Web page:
By MIKE READLING
© St. Petersburg Times, published January 20, 2001
ST. PETERSBURG -- When the Tampa Bay ThunderDawgs hired Darryl Dawkins as their coach early last summer he appeared to be the prototypical ABA 2000 coach.
A former ABA player with some professional coaching experience and the willingness to become involved in the community, Dawkins seemed a logical choice.
Eleven games into the season with only three wins, however, Dawkins went from being the first coach hired for the start-up league to the first one fired after Thursday night's 117-105 loss to the San Diego Wildfire. Former Florida Southern College coach Gordon Gibbons was named as Dawkins' successor and introduced to the team Friday morning.
"We felt the team needed a new direction," said ThunderDawgs general manager Deb Belinsky.
"Gordon Gibbons brings a wealth of coaching experience and a local presence to the ThunderDawgs."
Gibbons, 53, is somewhat of a local basketball icon.
He coached the United States Basketball Association's Tampa Bay Flash to league titles in 1986 1987 and has coached at South Florida and most recently Florida Southern. As coach of the Mocs for 10 seasons, Gibbons compiled a record of 246-65 and qualified for the NCAA Division II tournament six times.
"At this time in my career it is exciting to be able to match wits with the likes of Joey Meyer, Paul Westhead and George Gervin," Gibbons said. "I'm happy for the opportunity to return to coach at this level."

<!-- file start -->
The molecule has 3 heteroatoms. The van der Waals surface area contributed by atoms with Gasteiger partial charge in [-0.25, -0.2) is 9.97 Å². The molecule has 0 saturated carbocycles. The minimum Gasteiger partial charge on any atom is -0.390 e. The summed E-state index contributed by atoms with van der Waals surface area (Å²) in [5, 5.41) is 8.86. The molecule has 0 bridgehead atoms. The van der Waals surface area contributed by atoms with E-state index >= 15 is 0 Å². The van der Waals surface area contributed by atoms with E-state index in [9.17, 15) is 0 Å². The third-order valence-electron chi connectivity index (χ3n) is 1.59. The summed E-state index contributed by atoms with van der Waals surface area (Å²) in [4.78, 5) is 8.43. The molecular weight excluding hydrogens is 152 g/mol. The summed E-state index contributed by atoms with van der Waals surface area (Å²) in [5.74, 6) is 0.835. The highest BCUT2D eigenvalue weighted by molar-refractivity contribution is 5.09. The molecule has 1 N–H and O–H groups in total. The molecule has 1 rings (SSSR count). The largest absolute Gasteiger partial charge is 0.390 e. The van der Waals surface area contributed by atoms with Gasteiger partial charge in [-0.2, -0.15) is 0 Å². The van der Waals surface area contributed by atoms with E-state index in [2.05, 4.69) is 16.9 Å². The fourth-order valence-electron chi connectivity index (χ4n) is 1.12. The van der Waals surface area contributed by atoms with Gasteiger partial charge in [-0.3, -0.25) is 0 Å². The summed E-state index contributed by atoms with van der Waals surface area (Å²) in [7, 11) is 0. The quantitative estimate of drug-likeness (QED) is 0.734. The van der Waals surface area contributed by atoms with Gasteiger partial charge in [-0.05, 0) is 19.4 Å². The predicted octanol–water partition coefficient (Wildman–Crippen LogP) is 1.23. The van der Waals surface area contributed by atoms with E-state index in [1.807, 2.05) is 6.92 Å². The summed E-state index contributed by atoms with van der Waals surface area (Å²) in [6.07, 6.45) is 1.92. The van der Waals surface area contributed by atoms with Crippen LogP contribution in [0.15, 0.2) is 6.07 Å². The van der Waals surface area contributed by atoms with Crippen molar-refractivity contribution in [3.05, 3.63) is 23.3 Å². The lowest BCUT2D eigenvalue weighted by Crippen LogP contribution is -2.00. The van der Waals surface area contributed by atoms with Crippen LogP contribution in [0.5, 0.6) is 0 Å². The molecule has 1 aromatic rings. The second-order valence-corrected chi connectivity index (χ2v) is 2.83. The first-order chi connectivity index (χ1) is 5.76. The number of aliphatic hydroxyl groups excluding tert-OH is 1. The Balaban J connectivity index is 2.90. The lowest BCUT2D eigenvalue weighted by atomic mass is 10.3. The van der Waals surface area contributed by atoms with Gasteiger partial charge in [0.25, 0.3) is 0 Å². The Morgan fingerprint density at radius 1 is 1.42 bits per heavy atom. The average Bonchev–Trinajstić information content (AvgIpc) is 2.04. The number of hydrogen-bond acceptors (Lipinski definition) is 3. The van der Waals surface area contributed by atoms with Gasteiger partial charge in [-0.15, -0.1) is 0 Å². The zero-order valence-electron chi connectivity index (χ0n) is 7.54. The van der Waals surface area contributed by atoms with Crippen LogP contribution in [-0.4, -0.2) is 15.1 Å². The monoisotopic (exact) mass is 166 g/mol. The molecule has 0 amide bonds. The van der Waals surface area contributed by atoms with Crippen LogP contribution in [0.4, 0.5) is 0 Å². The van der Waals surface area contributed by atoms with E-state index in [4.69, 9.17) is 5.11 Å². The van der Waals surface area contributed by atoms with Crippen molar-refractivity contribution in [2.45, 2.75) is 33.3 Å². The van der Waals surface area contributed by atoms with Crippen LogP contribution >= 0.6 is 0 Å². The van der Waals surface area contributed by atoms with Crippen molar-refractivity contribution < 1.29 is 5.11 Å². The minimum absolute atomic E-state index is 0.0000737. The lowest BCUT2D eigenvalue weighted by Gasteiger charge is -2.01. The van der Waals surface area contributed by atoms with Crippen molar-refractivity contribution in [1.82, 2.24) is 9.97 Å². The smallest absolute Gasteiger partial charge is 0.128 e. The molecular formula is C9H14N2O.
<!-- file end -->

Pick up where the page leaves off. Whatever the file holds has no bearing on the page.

Gibbons replaced former assistants Darren Sanderlin and Eric Rashard with Tony Shield, a former coach at Bethune-Cookman and Delaware State, and Brent Buchanan, a former graduate assistant at Florida Southern. He also installed Ted Owens, who was replaced in 1983 by Larry Brown as coach at Kansas after 20 years, as the director of basketball operations.
Gibbons said the current roster, which includes former Moccasin player Innocent Kere, will remain intact at least through Sunday's home game against Los Angeles. After that the 'Dawgs have five practice days before the next game, and his staff will re-evaluate them.
"Their biggest problem has been defense," said Gibbons, who has attended several ThunderDawgs home games and workouts. "Opponents have been averaging 117 points per game and you just can't have that. That's got to be the area we're going to spend the most time on right off the bat."